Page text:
In one specific embodiment the present invention provides a fourth system of in-register insetting, similar in function to the other three but having distinct advantages over each of them. Instead of a vacuum chamber, pull rolls or belts the present invention, as applied to in-register insetting and similar operations, employs a novel and advantageous form of web compensator which induces two types of corrective action in the running web. One is a rapid and, when required, extensive change in web length corresponding to that obtainable with web compensators of the type used in controlling color-to-color register. The other is a more permanent change in web tension which, like that provided in the pull roll or vacuum systems, persists and corrects for the cumulative error in page register until conditions in or on the web again change and require the establishment of a new tension level.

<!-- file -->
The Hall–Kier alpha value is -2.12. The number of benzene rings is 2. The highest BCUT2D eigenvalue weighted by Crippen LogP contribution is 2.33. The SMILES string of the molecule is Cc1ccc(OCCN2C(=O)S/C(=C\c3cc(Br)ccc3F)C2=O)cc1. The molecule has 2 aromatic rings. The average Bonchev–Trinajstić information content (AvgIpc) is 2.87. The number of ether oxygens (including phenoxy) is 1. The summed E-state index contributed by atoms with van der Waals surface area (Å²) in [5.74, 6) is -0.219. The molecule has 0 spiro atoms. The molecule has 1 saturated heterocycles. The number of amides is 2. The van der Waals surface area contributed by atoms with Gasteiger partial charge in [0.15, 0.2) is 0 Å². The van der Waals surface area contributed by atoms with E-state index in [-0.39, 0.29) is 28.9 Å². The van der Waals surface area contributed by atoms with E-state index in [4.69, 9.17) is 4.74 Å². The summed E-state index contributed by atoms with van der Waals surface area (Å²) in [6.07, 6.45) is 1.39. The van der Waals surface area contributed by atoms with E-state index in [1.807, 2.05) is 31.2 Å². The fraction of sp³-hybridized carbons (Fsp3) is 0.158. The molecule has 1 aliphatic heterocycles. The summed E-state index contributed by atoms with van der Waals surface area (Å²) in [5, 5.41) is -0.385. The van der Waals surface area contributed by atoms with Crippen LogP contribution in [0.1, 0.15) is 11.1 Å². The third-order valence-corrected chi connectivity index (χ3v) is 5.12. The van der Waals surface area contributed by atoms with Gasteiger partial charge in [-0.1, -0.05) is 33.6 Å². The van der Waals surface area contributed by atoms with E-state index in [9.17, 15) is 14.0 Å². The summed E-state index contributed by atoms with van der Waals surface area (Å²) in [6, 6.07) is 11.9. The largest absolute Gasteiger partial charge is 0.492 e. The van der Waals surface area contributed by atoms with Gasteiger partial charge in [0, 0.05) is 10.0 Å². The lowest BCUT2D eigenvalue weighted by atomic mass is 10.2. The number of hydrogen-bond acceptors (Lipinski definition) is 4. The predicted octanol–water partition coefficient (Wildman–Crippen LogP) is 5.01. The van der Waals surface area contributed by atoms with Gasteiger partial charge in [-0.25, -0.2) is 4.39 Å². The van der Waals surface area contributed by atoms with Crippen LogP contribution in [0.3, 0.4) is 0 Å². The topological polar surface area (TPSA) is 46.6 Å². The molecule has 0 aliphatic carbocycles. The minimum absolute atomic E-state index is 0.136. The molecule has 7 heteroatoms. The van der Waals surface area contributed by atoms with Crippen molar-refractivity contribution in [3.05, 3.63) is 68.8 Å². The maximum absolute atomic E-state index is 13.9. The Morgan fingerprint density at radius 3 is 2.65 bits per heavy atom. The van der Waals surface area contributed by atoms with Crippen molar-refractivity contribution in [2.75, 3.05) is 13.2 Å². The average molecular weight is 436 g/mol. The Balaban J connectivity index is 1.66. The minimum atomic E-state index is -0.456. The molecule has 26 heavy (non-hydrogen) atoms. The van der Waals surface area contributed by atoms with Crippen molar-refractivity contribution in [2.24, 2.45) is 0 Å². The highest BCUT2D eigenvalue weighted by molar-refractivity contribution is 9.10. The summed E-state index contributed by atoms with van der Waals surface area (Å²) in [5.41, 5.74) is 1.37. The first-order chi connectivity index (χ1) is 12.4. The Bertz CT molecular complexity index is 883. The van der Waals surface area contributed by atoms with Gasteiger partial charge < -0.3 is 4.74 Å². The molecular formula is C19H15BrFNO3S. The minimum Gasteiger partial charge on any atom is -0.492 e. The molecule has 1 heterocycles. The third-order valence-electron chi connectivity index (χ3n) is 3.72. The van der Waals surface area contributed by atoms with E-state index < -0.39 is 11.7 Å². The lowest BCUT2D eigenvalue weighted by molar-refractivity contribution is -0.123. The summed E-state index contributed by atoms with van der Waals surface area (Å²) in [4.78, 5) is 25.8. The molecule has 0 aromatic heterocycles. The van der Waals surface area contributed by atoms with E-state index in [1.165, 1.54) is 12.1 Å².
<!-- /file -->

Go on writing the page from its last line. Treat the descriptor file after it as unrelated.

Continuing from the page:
The novel and advantageous features of the invention can best be understood with reference to the accompanying drawing.
FIG. 1 of the drawing is a diagram showing a side elevation of a newspaper reel, printing unit and associated folder employing the features of the invention as applied to in-register insetting.
FIG. 2 is an enlarged, more detailed view of the novel form of web compensator shown in FIG. 1.
FIG. 3 is an elevational view of a modified form of web compensator embodying features provided by the invention.
FIG. 4 is an end view of the compensator mechanism shown in FIG. 3.
FIG. 5 is a cross sectional view through a portion of the compensator shown in FIGS. 3 and 4. It may be considered as taken through the plane indicated at 5-5 in FIG. 3 but shows the toggle assembly of the compensator in a different position than in FIGS. 3 and 4.